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«by JANE ELIZABETH KINGSLEY-SMITH A thesis submitted to the Faculty of Arts of the University of Birmingham for the degree of DOCTOR OF PHILOSOPHY The ...»

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Poor Tom the Bedlam Beggar, was popularly known as a man who adopted a particular costume, rhetoric and gestures, even mutilated himself, to 'enforce charity' as Edgar puts it. 51 Just as the boundaries between deception and reality were blurred, the outcast and mutilated beggar both fraudulent and genuine, Edgar's performance of alienation reflects the annihilation of Edgar as it reveals his identity. 52 Moreover, Poor Tom offers others a symbol of alienation with which to identify. Lear is instantly fascinated and proceeds to appraise him

thus:

Thou owest the worm no silk, the beast no hide, the sheep no wool, the cat no perfume. Here's three on's are sophisticated; thou art the thing itself.

Unaccommodated man is no more but such a poor, bare, forked animal as thou art. Off, off, you lendings! Come on, be true. (12.94-9) Lear identifies him as something essential though, paradoxically, Edgar's nakedness is a disguise. Gloucester's son has the ability to slip out of his role as Poor Tom to comment on the action and will eventually throw off this shape. If the exile of Edgar diverges from the reassuring pastoral model, he does share with Cordelia and Kent a resilient sense of self.

Michael Long expresses it thus:

Through all three there runs a core of humane life which does not require the securities of role-definition to support it. The Law does not define or circumscribe their beings. Their human status is not just a function of a particular social status. Their 'attachment' to the Law is flexible; so that, tossed about by the crises of social life, they do not collapse into that characteristic disorientation which besets men whose entire definition of themselves has been made in terms of (say) Roman caste or Venetian courtesy. They have a peculiar capacity for being 'translated' in social role but unmoved thereby in essential being. 53 51 See William C. Carroll, Fat King, Lean Beggar: Representations of Poverty in the Age of Shakespeare (Ithaca and London: Cornell University Press, 1996), 180-207, 193-5.

52 Ibid., 203.

53 The Unnatural Scene: A Study in Shakespearean Tragedy (London: Methuen, 1976), 204-5. See also Van Laan who contrasts Cordelia's adherence to her role as daughter with Lear's divestiture of kingship or with Gloucester and Edgar's loss of father and son roles, 'Acting as Action in King Lear', 63.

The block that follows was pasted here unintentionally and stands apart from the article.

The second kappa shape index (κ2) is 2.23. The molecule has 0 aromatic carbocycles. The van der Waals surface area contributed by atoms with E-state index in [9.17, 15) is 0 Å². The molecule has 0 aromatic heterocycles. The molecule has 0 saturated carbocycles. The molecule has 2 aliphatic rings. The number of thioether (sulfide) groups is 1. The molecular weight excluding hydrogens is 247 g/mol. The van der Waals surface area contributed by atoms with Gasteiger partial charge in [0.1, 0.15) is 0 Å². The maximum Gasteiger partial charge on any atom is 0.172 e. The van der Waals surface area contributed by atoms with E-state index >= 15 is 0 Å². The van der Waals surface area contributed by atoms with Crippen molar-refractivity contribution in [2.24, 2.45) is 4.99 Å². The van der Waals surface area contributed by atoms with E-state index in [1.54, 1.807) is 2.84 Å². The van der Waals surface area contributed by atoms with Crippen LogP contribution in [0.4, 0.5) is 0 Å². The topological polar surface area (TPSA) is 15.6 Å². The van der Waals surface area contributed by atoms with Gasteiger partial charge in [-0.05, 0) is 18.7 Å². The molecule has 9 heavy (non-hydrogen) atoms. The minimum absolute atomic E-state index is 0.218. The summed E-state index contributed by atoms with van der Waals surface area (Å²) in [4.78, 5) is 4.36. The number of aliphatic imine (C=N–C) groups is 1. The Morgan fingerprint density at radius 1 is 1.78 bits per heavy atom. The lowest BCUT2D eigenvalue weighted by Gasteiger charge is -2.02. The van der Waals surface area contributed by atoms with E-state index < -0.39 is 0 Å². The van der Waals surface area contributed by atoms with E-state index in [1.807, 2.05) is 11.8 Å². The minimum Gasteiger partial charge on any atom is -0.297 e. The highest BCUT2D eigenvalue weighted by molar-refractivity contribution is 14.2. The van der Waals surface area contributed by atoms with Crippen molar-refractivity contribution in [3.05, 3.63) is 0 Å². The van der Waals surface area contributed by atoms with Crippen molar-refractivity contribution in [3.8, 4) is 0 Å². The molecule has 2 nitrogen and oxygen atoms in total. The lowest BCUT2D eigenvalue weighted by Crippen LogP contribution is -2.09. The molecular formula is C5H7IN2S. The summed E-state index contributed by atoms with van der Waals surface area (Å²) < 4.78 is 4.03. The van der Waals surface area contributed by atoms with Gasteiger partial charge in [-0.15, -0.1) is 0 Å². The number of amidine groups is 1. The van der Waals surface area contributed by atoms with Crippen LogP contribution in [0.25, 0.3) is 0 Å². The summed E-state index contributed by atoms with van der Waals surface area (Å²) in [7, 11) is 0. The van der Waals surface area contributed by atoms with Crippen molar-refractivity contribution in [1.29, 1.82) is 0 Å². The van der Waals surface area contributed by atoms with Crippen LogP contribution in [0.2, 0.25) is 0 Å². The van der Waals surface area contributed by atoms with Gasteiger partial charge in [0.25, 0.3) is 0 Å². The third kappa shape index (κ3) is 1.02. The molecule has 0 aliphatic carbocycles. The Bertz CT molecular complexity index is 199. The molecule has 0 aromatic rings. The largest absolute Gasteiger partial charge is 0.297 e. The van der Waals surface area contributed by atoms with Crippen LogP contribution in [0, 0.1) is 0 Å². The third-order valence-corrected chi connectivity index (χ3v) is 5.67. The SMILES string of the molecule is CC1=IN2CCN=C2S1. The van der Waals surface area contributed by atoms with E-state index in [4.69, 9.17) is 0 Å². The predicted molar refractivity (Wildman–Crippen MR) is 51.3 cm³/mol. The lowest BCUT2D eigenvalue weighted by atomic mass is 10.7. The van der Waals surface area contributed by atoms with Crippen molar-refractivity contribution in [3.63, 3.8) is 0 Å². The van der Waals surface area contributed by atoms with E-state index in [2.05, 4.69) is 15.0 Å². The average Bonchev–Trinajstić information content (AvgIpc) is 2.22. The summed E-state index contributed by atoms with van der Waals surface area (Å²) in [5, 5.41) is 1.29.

Marcia Holly quotes Sartre's dictum that to tell a lie one must know the truth. She writes of Kent and Edgar: They are able to disguise themselves to others because they themselves know exactly who they are; they also understand their unity with nature and remain constant to the purposes they set themselves 1. 54 There are also suggestions here of playfulness in exile, of the creativity typical of pastoral, that allows the exiles to fulfil some aspect of their natures previously constricted or denied. Kent's invective against Oswald (7.13-22), his slapstick performance when he trips the servant, and his defiance of Cornwall suggest this. Whilst disobedience to authority is at times a moral obligation in the play, 55 it is also temporarily liberating for Kent.

Similarly, we might see in Edgar's frenetic changes of accent and costume a measure of creative exhilaration. On Dover Cliff, he transforms his own identity and recasts the landscape in Gloucester's imagination. Edgar's theatrical tour de force creates in Gloucester the belief that he has fallen and thus has been saved. In comparison with Kent, whose stagemanagement has only limited success, Edgar uses disguise to seize control of events and to gradually raise himself from beggar/madman to peasant to knight, thus gaining increasing control of the play itself. 56 The experience of the banishers, Gloucester and Lear, when they too are expelled into the wilderness, is tragically different. These men do not accept the need for adaptation but keep 54 'King Lear. The Disguised and Deceived', Sh. Q. 24 (1973), 171-80, 174.

55 See Richard Strier, 'Faithful Servants: Shakespeare's Praise of Disobedience' in The Historical Renaissance:

New Essays on Tudor and Stuart Literature and Culture ed. by Heather Dubrow and Richard Strier (Chicago and London: University of Chicago Press, 1988), 104-33.

56 Leo Kirschbaum suggests that Edgar is more a 'dramatic device' than a character with 'mimetic unity' in 'Banquo and Edgar: Character or Function?', E. in C.. 1 (1957), 1-21, 9. See also Michael E. Mooney, "'Edgar I nothing am": Figurenposition in King Lear, Sh. S. 38 (1985), 153-66, on the realistic, symbolic and choric nature of Edgar's role.

referring back to their former identities. Having exiled those who loved and recognised them.

the two old men have no selfhood to fall back on. Lear becomes increasingly aware of his amorphousness, 'Doth any here know me? Why, this is not Lear' (4.220) and he warns Gonoril that he will resume the shape he seems to have cast off (302-4). Transformation becomes an agonising process. Lear describes Cordelia's ingratitude, 'That, like an engine, wrenched my frame of nature/ From the fixed place' (4.262-3). Rather than adopting disguises to await the circumstances for their return or to create that return as Edgar does, Lear and Gloucester insist on permanent and universally acknowledged identities in a world that recognises no such thing. They cannot resist transformation. Indeed, both men are subjected to a policy of marginalisation, leading to exile, by their enemies.





In the subplot, Gloucester is made to feel the irrelevance of age and tries to fight against it.

The letter Edmund has contrived reads, 'I begin to find an idle and fond bondage in the oppression of aged tyranny, who sways not as it hath power but as it is suffered' (2.47-50).

Edmund confirms that his brother had often argued for the elderly father becoming ward to his son (71-4). In fact, it is Edmund who cannot wait for his inheritance to come to him once the true heir has been dispossessed. His associates appropriate Gloucester's house and deprive the Earl of the right to succour guests of his own choosing. When Gloucester's treachery is discovered, his title is stripped from him with his estate and all his goods. The plucking out of his eyes leaves him mutilated and in the dark, outside the world of men.

Regan orders her servants, 'Go thrust him out at gates, and let him smell/ His way to Dover' (14.91-2). Transformation has overcome Gloucester. Broken by such changes in the world and in himself, he seeks only the change that comes with death. When Edgar leads him to the supposed edge of Dover Cliff, he describes his father as standing near 'th'extreme verge' (20.26). Gloucester's first attempt to dictate his own transformation or to embrace marginality by dying is also prevented. Edgar too, violently imposes another shape upon the Earl.